"Surprisingly, there is no contemporary record for the actual existence of someone called Arthur."
"This material may not be published, broadcast, rewritten or redistributed."
"kidney impaired function" says "This genuinely answered my own problem, thank you!"
Of course I'm always happy to help, but the post was about the Zimmerman-Martin case.
"As the bottom of the shoes, it contacts with ground closely and directly."
"Cain Velasquez, like you said (last year), I'm going to come back and I'm going to take my belt again."
Signed itself "renal failure."
"I wonder how so much effort you place to make one of these magnificent informative web site."
"Really hardly ever do I experience a blog that’s equally educative and entertaining, and without a doubt, you have strike the claw on the brain."
"Hi, I really like your website if I'm sincere."
I’ve hated it reflexively since its beginning. But with time’s passage and deliberation, I’ve come to hate it with deeper, more variegated richness.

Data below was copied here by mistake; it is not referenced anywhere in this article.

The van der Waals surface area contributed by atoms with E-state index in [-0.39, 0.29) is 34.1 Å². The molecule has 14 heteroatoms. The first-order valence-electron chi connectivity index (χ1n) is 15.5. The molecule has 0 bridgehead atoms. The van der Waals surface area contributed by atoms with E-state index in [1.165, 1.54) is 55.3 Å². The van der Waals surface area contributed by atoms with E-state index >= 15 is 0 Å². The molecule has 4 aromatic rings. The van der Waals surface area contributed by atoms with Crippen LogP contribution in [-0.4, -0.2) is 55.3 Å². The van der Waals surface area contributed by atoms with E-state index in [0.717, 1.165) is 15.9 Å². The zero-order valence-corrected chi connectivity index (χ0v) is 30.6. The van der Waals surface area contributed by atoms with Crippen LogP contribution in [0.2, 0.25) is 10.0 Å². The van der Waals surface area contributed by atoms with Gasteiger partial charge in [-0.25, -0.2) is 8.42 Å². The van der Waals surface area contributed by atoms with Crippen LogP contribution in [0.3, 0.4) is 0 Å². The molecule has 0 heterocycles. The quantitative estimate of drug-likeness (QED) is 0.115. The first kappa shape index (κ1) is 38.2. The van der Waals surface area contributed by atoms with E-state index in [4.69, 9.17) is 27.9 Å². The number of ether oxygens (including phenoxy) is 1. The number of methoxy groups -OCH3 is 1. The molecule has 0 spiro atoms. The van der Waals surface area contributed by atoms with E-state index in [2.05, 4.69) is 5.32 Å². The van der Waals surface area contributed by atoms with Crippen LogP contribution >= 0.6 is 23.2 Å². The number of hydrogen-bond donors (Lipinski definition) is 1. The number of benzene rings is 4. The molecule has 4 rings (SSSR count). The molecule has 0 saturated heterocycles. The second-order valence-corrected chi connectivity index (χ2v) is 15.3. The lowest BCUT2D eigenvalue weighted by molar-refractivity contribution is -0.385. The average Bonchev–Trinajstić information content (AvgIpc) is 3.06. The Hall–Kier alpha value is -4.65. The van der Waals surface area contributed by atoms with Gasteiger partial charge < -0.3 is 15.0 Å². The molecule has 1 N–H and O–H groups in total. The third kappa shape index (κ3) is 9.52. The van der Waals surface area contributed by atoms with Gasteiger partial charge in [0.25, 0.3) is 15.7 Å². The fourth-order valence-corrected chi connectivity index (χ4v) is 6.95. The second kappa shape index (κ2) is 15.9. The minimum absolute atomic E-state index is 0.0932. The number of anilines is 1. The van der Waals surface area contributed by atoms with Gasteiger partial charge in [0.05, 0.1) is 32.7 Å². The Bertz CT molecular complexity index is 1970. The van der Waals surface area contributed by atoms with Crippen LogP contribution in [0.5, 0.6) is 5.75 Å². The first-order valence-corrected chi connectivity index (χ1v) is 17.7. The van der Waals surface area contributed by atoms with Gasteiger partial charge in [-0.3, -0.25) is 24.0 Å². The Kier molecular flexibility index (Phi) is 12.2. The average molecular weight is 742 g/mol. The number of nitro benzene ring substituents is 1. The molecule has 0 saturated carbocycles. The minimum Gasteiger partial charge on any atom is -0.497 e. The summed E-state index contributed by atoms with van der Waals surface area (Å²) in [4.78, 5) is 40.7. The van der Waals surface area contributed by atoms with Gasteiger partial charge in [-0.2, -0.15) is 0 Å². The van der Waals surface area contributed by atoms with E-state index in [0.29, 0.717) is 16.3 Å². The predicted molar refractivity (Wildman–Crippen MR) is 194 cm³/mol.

I have to say that I pretty much feel the same. And when I say "since its beginning," I mean since I first heard its name, which makes it sound trivial and superficial, which as far as I can tell is the case. My experience with it has been confined to reading "tweets" published elsewhere or the occasional Twitter feed on some web site, and has done nothing but confirm my desire to avoid it. I was briefly tempted recently, when a friend invited me to join, but I resisted and suggested Facebook instead. I'm not wild about Facebook, but it's fun in small doses. I don't hate it.
The rant quoted above is by Matt Labash of The Weekly Standard, and you can read the whole thing here. It's a bit long but worthwhile if you have the same reaction to Twitter.